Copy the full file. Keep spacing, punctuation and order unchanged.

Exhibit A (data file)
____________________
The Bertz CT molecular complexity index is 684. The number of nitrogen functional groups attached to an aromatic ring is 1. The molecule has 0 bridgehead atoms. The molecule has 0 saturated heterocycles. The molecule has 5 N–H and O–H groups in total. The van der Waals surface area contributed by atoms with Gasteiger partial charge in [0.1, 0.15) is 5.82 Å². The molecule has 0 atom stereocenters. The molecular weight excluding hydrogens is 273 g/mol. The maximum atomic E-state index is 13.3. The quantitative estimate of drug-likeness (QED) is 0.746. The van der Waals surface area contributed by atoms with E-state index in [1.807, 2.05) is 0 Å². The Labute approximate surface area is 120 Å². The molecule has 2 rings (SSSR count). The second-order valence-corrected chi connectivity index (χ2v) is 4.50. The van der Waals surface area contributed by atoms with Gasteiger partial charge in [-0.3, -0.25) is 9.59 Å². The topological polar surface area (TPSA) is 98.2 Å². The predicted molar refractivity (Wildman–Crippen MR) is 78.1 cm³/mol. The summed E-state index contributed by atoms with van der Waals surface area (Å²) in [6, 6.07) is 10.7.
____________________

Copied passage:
The Bertz CT molecular complexity index is 684. The number of nitrogen functional groups attached to an aromatic ring is 1. The molecule has 0 bridgehead atoms. The molecule has 0 saturated heterocycles. The molecule has 5 N–H and O–H groups in total. The van der Waals surface area contributed by atoms with Gasteiger partial charge in [0.1, 0.15) is 5.82 Å². The molecule has 0 atom stereocenters. The molecular weight excluding hydrogens is 273 g/mol. The maximum atomic E-state index is 13.3. The quantitative estimate of drug-likeness (QED) is 0.746. The van der Waals surface area contributed by atoms with E-state index in [1.807, 2.05) is 0 Å². The Labute approximate surface area is 120 Å². The molecule has 2 rings (SSSR count). The second-order valence-corrected chi connectivity index (χ2v) is 4.50. The van der Waals surface area contributed by atoms with Gasteiger partial charge in [-0.3, -0.25) is 9.59 Å². The topological polar surface area (TPSA) is 98.2 Å². The predicted molar refractivity (Wildman–Crippen MR) is 78.1 cm³/mol. The summed E-state index contributed by atoms with van der Waals surface area (Å²) in [6, 6.07) is 10.7.